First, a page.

The Purana (पुराण, purāṇas) refers to Sanskrit literature preserving ancient India’s vast cultural history, including historical legends, religious ceremonies, various arts and sciences. The eighteen mahapuranas total over 400,000 shlokas (metrical couplets) and date to at least several centuries BCE.
Ayurveda (science of life)Source: gurumukhi.ru: Ayurveda glossary of terms
Pravṛtti (प्रवृत्ति):—Action which initiated by Karma (the result of past action) and is the root cause of all miseries.
Āyurveda (आयुर्वेद, ayurveda) is a branch of Indian science dealing with medicine, herbalism, taxology, anatomy, surgery, alchemy and related topics. Traditional practice of Āyurveda in ancient India dates back to at least the first millenium BC. Literature is commonly written in Sanskrit using various poetic metres.
Jyotisha (astronomy and astrology)Source: Wisdom Library: Brihat Samhita by Varahamihira
Prāvṛtti (प्रावृत्ति) refers to an “engagement”, according to the Bṛhatsaṃhitā (chapter 8), an encyclopedic Sanskrit work written by Varāhamihira mainly focusing on the science of ancient Indian astronomy astronomy (Jyotiṣa).—Accordingly, “The years of Jupiter (bṛhaspati) take their names from the several Nakṣatras in which he reappears after his conjunction with the Sun; and these names are identical with the names of the lunar months. [...] In the Vaiśākha month of Jupiter, princes with their subjects will be virtuous, fearless and happy; men will engage in sacrificial rites [i.e., yajñakriyā-prāvṛtti] and there will also be growth of crops”.
Jyotisha (ज्योतिष, jyotiṣa or jyotish) refers to ‘astronomy’ or “Vedic astrology” and represents the fifth of the six Vedangas (additional sciences to be studied along with the Vedas). Jyotisha concerns itself with the study and prediction of the movements of celestial bodies, in order to calculate the auspicious time for rituals and ceremonies.
Shaivism (Shaiva philosophy)Source: Brill: Śaivism and the Tantric Traditions (philosophy)
Pravṛtti (प्रवृत्ति) refers to an “activity”, according to Utpaladeva’s Vivṛti on Īśvarapratyabhijñākārikā 1.5.6.—Accordingly, “[...] Even in a conceptual cognition, fire is determined [as being] external [to consciousness only insofar as] it is manifested. It is for this reason that an activity (pravṛtti) [can occur] with respect to [something determined as being] external, and that an activity [can occur] with respect to [something determined as being] fire. [...]”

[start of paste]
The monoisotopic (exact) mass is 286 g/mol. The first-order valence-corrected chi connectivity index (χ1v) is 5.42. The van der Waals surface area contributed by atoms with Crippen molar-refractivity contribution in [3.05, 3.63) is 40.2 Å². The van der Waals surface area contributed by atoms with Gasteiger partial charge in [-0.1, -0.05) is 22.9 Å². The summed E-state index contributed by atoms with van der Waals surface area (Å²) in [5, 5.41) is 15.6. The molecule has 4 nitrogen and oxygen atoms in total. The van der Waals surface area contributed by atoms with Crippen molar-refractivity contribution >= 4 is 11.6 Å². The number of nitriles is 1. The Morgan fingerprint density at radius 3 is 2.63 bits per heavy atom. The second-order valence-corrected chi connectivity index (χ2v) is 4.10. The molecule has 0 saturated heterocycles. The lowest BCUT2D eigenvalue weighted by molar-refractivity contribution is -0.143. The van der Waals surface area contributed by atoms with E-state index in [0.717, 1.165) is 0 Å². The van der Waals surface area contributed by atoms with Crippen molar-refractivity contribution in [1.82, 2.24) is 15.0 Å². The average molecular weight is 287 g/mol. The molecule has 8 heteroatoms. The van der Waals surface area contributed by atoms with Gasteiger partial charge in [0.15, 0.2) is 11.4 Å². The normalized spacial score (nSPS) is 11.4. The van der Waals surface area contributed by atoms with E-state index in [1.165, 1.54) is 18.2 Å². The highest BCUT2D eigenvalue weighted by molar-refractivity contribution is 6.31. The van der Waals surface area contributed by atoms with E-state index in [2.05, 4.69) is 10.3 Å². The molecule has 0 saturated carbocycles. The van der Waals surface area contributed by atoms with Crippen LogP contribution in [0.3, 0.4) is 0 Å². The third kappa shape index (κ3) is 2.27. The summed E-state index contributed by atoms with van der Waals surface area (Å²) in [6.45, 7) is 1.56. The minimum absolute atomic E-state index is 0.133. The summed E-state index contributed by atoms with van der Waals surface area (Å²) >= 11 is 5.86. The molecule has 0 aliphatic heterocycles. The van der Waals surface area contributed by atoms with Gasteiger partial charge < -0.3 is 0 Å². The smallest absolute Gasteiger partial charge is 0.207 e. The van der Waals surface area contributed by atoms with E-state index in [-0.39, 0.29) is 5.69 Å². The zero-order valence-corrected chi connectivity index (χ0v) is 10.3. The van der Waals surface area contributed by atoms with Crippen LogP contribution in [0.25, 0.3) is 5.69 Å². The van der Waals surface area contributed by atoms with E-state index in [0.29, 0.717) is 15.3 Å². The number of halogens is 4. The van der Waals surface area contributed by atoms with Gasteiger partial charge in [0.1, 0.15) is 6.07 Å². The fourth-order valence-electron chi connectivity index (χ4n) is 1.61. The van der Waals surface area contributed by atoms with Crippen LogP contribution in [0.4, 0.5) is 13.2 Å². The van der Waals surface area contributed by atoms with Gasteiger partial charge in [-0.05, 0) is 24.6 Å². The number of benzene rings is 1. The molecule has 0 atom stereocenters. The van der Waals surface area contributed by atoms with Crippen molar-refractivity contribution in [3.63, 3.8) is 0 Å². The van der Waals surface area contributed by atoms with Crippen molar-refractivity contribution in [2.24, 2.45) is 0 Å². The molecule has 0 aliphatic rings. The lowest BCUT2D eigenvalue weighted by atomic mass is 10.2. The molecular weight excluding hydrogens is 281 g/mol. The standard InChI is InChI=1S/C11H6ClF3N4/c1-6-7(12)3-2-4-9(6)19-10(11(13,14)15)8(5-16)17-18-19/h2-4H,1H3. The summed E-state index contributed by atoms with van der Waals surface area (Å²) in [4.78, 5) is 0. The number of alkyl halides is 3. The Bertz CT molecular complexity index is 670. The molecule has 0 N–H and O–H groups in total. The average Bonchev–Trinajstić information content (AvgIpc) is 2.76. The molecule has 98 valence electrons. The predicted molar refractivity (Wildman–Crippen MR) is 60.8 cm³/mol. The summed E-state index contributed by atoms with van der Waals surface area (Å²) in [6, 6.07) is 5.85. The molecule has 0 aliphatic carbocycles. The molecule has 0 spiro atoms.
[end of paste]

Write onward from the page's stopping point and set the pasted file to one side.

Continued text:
Shaiva (शैव, śaiva) or Shaivism (śaivism) represents a tradition of Hinduism worshiping Shiva as the supreme being. Closely related to Shaktism, Shaiva literature includes a range of scriptures, including Tantras, while the root of this tradition may be traced back to the ancient Vedas.
General definition (in Hinduism)Source: Hindupedia: The Hindu Encyclopedia
There are two directions of movement or phases in life, pravṛtti and nivṛtti. Pravṛtti is accumulating and indulging. Nivṛtti is clearing debts and transcending.
In pravṛtti, yajña brings material possessions, righteousness and heavenly bliss. This helps man fulfill his aspirations as well as contribute to social living. Man gradually grows beyond desires and becomes more impersonal. This is how he enters the nivṛtti phase.
During nivṛtti, yajña is done without any desire, merely as a duty. This helps in clearing past karma, but this greatly helps the well-being of surroundings (loka kalyāṇa). This is the way the realized soul performs yajña. This is the niṣkāma karma explained in the Karma Yoga of Bhagavad Gīta. In nivṛtti, yajña brings eternal bliss. Brahmandavalli of the Taittirīya Upanishad expounds the gradation of happiness experienced by men, manes, Devatas, lord of Devatas, teacher of the Devatas, creator of Devatas and the creator of the universe in the ascending order, increasing hundred fold for each level.